Photographs from on high
This page contains the largest selection of photographs of St Helier's Weighbridge area, all taken from very similar viewpoints, looking down on the area from Fort Regent. Although all are included in our full gallery of Weighbridge photographs, we have decided to extract only those taken from the Fort, to provide a fascinating chronology of how the area has developed over the years.
Although the area is still called the Weighbridge, and probably always will be, the two structures which gave it this name no longer exist. The first public weighbridge was built on the far right of the majority of the photographs below, in front of the Southampton Hotel. When land was reclaimed from the top of the Old Harbour for the first time, in the late 1880s, to allow for the eventual construction of the circular gardens, with a statue of Queen Victoria in the centre, this weighbridge was demolished, and replaced with a larger structure close to the top of the New North Quay. That, in turn, was demolished in the late 20th century, and the gardens and the statue have also disappeared.
Ascribing an accurate year to photographs taken many decades, and sometimes more than one and a half centuries, ago can be extremely difficult. The first clue is often a date written on the back, or in a caption to an online image. But such dates can be extremely unreliable. In the course of researching this page we have identified several errors in the dates shown in our full gallery of Weighbridge photographs. Those dates came from somewhere, but it is often only detailed research that can allow them to be corrected.
Ironically all the information needed to research this new chronology was already in our website, on one page or another, and we started by compiling a basic timeline of developments in this area, all of which was reclaimed from the sea, some sections more recently than others, before any buildings could be erected.
The best guide to dating some of the earliest photographs of this area is the progress of the development of what is known as the 'Island Site' which forms the background to many of the pictures on this page. It is the area bounded by the Weighbridge itself, the start of the Esplanade and the top of the Albert Harbour. It is clearly shown in this picture, as it appeared in 1879. A number of elements enable us to settle on that date:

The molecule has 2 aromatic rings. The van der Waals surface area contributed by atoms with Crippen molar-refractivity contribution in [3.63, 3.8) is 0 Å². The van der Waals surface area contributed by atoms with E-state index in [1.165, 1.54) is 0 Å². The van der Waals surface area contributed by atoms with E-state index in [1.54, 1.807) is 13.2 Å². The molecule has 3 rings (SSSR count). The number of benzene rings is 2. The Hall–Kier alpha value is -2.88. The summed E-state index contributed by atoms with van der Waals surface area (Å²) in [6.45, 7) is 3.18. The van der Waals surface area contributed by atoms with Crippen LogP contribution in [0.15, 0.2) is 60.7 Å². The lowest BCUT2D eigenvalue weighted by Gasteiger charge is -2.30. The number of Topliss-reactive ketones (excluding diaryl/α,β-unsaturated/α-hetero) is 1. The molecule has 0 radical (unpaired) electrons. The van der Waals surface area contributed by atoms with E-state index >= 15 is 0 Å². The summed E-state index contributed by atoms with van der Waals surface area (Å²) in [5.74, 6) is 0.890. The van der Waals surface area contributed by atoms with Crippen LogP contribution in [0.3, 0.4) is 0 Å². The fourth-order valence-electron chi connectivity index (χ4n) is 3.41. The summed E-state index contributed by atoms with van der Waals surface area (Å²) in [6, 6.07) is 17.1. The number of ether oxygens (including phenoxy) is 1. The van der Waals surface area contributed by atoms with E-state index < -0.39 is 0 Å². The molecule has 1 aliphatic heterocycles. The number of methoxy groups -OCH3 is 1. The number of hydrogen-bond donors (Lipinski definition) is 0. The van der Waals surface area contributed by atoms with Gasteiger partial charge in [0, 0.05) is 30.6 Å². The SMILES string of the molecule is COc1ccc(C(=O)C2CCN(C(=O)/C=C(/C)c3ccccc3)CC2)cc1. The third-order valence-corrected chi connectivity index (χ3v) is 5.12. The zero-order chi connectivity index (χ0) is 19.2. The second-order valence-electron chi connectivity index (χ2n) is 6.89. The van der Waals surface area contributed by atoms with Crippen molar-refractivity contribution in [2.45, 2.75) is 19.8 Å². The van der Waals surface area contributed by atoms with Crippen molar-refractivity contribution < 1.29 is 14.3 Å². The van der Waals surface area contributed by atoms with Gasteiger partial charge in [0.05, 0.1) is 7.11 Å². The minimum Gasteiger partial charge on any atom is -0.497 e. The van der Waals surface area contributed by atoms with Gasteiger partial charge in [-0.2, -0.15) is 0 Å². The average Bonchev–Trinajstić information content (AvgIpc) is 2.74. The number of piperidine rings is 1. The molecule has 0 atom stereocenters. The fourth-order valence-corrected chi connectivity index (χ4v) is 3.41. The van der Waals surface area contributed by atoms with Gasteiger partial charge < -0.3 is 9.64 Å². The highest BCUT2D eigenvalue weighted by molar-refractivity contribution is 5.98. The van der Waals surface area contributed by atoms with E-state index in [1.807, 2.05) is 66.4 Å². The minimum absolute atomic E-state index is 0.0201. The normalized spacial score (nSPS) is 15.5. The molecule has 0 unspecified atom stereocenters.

- Working forwards:
- The new weighbridge in the foreground was built in 1877
- The printed back of the photograph, taken by Ernest Baudoux, refers to the photographer's successes in 1878 Paris exhibitions
- And working backwards:
- The new abattoir, which was built at the far end of the 'Island Site' in 1888, has yet to be started
- The design of the photograph back is known to have been used by Baudoux up to 1885, when he was joined in business by his son before retiring two years later
- Work is under way to improve the frontage of the Jersey Railway terminus in the right foreground. The sign Jersey Railway Refreshment Room can be seen to be in a state of disrepair and the end gable of the terminus roof is open, but work has started to fill it in. In 1880 the work was complete, the refreshment room sign had been refurbished and a larger Jersey Railway sign had been placed on the new wall above
A knowledge of dates when numerous other changes were made to the scene enables many other photographs to be accurately dated. Some of the key changes were as follows :
- 1863 - Harbour Office built on south-east corner of what would become the 'Island Site'
- 1867-68 - Island site fully laid out and buildings constructed
- 1869 - Shortening of northern end of these buildings to allow construction of the railway to open
- 1870 - Railway opens
- 1877 - New public weighbridge constructed
- 1880 - Changes to front of railway terminus building
- 1884 - Top of old harbour filled in
- 1888 - Circular garden constructed with large flagpole in centre
- 1890 - Unveiling of Queen Victoria statue to replace flagpole 
- 1893 - Parabolic single-span roof of railway terminus replaced with two spans of triangular design
- 1895 - Photographs of the Weighbridge area start to appear as postcards 
- 1901 - New terminal building replaces old 'refreshment rooms' in what was originally the old cattle market building
- 1972 - Statue moved to new position in front of former railway terminus, not the Tourism Office
- 1976 - Statue moved again, this time away from the Weighbridge to the Triangle Park at West Park
An exception to the general rule for this page that photographs were taken looking down from Fort Regent. This is the earliest known photograph of some of the familiar Weighbridge buildings, taken from across the Harbour. It is believed to date from about 1850, but cannot have been taken any later than 1863 because the building which was the Harbour Office for more than a century, has yet to be built
The first weighbridge, the construction of which was ordered by the States in 1825, was situated next to the Southampton Hotel. This picture dates to the mid-1870s, because in 1877 the new, larger weighbridge, further south of the Southampton Hotel, started to be used. It is not known who took this photograph, but it is attributed to both Edwin Dale and Ernest Baudoux by the photographic archive of La Société Jersiaise. It cannot have been Edwin Dale, because he was not born until 1882!
Notes and references
- ↑ This list will be expanded as more dates are researched
- ↑ An analysis of the degree of growth shown by the shrubs planted when the garden was opened can allow pictures taken from 1890 to the end of the century to be placed in sequence, and exact years determined by other features
- ↑ As with any postcard, the photograph was not necessarily taken in the year the card was posted, or even the year it was published